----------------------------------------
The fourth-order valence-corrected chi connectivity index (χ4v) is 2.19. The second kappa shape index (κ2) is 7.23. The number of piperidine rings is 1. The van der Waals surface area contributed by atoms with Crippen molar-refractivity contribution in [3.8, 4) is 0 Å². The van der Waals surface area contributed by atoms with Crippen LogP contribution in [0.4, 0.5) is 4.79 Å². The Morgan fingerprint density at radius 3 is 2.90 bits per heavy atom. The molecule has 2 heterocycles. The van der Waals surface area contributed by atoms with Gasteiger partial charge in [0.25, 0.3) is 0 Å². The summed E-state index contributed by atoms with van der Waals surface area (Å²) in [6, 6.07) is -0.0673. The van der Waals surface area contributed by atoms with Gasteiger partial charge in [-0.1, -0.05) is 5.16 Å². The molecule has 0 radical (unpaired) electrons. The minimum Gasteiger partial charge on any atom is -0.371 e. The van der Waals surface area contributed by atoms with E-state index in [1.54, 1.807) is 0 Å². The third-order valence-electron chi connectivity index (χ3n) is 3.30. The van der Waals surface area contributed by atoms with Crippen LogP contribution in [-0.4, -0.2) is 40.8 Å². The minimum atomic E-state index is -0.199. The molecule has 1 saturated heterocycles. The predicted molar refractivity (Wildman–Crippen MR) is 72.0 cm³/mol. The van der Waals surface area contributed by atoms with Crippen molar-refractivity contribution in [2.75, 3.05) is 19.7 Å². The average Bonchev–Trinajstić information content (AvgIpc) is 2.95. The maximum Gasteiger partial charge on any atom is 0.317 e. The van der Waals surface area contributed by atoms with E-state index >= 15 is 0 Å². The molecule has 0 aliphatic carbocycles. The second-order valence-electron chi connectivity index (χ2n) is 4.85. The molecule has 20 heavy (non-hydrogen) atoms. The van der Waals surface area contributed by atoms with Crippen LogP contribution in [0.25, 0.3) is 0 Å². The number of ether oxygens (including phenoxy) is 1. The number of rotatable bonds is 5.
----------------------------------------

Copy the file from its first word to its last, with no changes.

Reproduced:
The fourth-order valence-corrected chi connectivity index (χ4v) is 2.19. The second kappa shape index (κ2) is 7.23. The number of piperidine rings is 1. The van der Waals surface area contributed by atoms with Crippen molar-refractivity contribution in [3.8, 4) is 0 Å². The van der Waals surface area contributed by atoms with Crippen LogP contribution in [0.4, 0.5) is 4.79 Å². The Morgan fingerprint density at radius 3 is 2.90 bits per heavy atom. The molecule has 2 heterocycles. The van der Waals surface area contributed by atoms with Gasteiger partial charge in [0.25, 0.3) is 0 Å². The summed E-state index contributed by atoms with van der Waals surface area (Å²) in [6, 6.07) is -0.0673. The van der Waals surface area contributed by atoms with Gasteiger partial charge in [-0.1, -0.05) is 5.16 Å². The molecule has 0 radical (unpaired) electrons. The minimum Gasteiger partial charge on any atom is -0.371 e. The van der Waals surface area contributed by atoms with E-state index in [1.54, 1.807) is 0 Å². The third-order valence-electron chi connectivity index (χ3n) is 3.30. The van der Waals surface area contributed by atoms with Crippen LogP contribution in [-0.4, -0.2) is 40.8 Å². The minimum atomic E-state index is -0.199. The molecule has 1 saturated heterocycles. The predicted molar refractivity (Wildman–Crippen MR) is 72.0 cm³/mol. The van der Waals surface area contributed by atoms with Crippen molar-refractivity contribution in [2.75, 3.05) is 19.7 Å². The average Bonchev–Trinajstić information content (AvgIpc) is 2.95. The maximum Gasteiger partial charge on any atom is 0.317 e. The van der Waals surface area contributed by atoms with E-state index >= 15 is 0 Å². The molecule has 0 aliphatic carbocycles. The second-order valence-electron chi connectivity index (χ2n) is 4.85. The molecule has 20 heavy (non-hydrogen) atoms. The van der Waals surface area contributed by atoms with Crippen LogP contribution in [0.25, 0.3) is 0 Å². The number of ether oxygens (including phenoxy) is 1. The number of rotatable bonds is 5.